Amulet

Front Cover
New Directions Publishing, 2006 - Fiction - 184 pages
3 Reviews
Amulet is a monologue, like Bolano's acclaimed debut in English, By Night in Chile. The speaker is Auxilio Lacouture, a Uruguayan woman who moved to Mexico in the 1960s, becoming the "Mother of Mexican Poetry," hanging out with the young poets in the cafes and bars of the University. She's tall, thin, and blonde, and her favorite young poet in the 1970s is none other than Arturo Belano (Bolano's fictional stand-in throughout his books). As well as her young poets, Auxilio recalls three remarkable women: the melancholic young philosopher Elena, the exiled Catalan painter Remedios Varo, and Lilian Serpas, a poet who once slept with Che Guevara. And in the course of her imaginary visit to the house of Remedios Varo, Auxilio sees an uncanny landscape, a kind of chasm. This chasm reappears in a vision at the end of the book: an army of children is marching toward it, singing as they go. The children are the idealistic young Latin Americans who came to maturity in the '70s, and the last words of the novel are: "And that song is our amulet." "
 

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Another superb piece in the giant Bolaño puzzle of life. This book cannot be read on its own. It needs The Savage Detectives, it needs 2666. It needs everything else. Bolaño is a whole, or he is not.

Review: Amulet

User Review  - Judy - Goodreads

I truly enjoyed this one even though I found it impossible to become truly interested while reading "Savage Detectives" a few years ago. I've found that I have more patience for books these days, but ... Read full review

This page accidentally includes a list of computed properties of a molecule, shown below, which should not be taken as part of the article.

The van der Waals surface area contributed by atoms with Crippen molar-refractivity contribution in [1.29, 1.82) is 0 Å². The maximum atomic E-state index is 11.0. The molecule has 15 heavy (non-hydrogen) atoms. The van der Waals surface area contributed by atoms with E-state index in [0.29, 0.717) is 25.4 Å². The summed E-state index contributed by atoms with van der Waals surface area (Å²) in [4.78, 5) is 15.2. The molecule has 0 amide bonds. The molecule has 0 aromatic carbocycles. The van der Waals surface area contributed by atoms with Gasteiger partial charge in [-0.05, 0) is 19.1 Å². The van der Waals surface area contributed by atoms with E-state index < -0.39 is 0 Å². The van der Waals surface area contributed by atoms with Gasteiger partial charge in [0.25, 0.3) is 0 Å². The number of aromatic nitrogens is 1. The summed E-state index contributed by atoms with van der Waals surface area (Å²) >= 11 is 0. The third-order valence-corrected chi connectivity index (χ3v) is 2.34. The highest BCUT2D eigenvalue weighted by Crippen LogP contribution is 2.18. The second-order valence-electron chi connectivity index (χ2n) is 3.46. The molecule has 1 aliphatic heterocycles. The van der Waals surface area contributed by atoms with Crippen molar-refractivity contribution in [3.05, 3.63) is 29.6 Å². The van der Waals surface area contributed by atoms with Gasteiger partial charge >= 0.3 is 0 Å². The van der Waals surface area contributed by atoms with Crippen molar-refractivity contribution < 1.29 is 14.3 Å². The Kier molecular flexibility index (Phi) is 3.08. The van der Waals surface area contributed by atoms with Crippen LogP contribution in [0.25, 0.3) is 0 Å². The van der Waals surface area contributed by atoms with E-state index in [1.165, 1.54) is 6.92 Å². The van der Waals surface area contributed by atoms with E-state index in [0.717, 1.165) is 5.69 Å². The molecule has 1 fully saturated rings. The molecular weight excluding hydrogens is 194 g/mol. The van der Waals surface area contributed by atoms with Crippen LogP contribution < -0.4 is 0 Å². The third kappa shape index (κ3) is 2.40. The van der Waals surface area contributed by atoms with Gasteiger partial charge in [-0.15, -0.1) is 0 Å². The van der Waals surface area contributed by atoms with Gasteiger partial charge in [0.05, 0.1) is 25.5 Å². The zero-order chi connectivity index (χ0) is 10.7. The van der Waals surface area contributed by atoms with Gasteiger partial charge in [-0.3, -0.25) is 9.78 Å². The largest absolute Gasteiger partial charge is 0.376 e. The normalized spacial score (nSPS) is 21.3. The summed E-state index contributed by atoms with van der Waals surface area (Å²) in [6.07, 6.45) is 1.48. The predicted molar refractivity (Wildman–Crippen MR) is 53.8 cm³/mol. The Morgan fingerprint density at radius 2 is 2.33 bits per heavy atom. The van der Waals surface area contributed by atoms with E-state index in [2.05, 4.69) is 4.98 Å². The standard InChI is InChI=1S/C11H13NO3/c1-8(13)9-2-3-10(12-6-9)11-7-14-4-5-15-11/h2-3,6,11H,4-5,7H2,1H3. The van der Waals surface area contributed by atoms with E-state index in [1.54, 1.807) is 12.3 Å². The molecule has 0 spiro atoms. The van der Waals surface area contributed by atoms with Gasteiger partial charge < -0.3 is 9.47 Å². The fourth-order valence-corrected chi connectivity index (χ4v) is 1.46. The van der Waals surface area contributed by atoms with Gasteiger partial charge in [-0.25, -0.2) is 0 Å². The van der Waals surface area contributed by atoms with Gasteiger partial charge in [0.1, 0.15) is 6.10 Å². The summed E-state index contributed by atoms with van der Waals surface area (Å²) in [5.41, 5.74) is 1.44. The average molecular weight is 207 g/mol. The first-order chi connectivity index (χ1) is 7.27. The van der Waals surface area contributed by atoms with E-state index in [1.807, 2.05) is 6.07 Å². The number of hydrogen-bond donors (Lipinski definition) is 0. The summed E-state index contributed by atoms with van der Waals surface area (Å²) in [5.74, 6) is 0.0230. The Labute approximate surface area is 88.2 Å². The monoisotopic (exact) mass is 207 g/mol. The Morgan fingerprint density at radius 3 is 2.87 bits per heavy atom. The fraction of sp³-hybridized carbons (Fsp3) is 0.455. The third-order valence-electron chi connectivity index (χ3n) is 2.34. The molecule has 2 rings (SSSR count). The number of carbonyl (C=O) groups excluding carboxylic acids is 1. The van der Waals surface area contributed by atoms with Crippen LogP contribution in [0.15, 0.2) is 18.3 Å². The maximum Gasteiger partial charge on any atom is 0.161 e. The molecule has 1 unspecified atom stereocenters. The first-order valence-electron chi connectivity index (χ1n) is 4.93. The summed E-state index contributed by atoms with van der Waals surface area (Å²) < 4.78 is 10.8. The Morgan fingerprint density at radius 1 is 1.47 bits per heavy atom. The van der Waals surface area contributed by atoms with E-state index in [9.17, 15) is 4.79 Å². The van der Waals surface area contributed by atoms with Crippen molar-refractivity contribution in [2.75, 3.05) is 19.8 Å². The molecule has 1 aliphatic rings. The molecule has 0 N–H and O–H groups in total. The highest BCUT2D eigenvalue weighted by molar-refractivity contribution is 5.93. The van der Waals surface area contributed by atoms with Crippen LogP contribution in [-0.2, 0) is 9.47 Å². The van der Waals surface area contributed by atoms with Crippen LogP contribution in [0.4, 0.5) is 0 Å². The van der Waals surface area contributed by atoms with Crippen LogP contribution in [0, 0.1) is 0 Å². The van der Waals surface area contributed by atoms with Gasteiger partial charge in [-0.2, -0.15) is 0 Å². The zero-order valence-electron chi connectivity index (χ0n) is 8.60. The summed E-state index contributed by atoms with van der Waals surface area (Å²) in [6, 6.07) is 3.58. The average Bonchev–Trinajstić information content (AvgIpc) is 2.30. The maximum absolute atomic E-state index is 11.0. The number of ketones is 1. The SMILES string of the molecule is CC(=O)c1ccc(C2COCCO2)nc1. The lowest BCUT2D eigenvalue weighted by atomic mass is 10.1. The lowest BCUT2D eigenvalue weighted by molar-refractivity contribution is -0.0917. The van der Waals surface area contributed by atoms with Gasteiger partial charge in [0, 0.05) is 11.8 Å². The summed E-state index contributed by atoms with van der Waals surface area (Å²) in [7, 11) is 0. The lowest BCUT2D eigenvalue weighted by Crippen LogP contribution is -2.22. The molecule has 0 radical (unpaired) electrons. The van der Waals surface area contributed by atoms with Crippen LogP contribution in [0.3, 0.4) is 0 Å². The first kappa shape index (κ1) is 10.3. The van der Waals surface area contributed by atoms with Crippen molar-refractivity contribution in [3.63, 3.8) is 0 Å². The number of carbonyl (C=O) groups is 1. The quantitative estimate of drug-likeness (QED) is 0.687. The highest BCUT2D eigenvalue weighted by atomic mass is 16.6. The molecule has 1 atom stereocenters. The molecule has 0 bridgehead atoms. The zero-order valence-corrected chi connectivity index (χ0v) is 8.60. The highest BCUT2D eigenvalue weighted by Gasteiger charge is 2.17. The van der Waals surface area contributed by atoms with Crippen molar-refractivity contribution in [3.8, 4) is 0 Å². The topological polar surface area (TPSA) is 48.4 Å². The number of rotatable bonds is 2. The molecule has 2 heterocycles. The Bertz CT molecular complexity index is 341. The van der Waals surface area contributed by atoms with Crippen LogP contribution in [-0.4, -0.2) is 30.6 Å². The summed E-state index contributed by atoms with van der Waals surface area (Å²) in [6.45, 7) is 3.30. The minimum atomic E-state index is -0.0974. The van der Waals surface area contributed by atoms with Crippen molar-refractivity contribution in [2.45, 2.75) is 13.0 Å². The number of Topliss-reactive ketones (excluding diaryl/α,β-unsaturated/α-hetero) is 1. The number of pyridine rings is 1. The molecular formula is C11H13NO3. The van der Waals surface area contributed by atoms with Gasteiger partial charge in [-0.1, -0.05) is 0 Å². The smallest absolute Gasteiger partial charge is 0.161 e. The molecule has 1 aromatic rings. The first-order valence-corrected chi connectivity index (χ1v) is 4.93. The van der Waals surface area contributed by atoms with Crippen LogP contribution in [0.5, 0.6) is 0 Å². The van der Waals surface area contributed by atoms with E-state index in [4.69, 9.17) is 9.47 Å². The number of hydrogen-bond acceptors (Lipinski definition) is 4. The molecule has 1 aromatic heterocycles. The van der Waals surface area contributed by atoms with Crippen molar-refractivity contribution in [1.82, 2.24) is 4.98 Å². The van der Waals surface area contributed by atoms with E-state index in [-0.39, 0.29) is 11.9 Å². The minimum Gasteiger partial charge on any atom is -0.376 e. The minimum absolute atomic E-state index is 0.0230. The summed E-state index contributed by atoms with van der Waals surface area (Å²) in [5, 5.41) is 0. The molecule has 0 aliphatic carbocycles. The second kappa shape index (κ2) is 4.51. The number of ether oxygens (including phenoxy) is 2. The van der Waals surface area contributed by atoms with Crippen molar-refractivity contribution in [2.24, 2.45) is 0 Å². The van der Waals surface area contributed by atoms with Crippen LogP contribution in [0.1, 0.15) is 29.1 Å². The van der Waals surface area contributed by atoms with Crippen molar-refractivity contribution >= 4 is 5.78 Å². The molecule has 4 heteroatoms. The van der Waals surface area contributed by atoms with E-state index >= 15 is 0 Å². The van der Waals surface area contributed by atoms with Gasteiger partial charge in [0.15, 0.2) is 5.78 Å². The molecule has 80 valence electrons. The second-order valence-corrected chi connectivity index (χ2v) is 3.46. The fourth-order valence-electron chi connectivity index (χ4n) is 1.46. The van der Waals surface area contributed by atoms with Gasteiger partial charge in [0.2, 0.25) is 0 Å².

Selected pages

Contents

Section 1
1
Section 2
15
Section 3
29
Section 4
37
Section 5
43
Section 6
59
Section 7
73
Section 8
89
Section 9
105
Section 10
115
Section 11
129
Section 12
145
Section 13
155
Section 14
169
Copyright

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About the author (2006)

Author of 2666 and many other acclaimed works, Roberto Bolano (1953-2003) was born in Santiago, Chile, and later lived in Mexico, Paris, and Spain. He has been acclaimed by far the most exciting writer to come from south of the Rio Grande in a long time (Ilan Stavans, The Los Angeles Times), and as the real thing and the rarest (Susan Sontag). Among his many prizes are the extremely prestigious Herralde de Novela Award and the Premio Romulo Gallegos. He was widely considered to be the greatest Latin American writer of his generation. He wrote nine novels, two story collections, and five books of poetry, before dying in July 2003 at the age of 50.

The poet Chris Andrewsnbsp;teaches at the University of Western Sydney, Australia, where he is a member of the Writing and Society Research Center. He has translated books by Roberto Bolaño and César Aira for New Directions.

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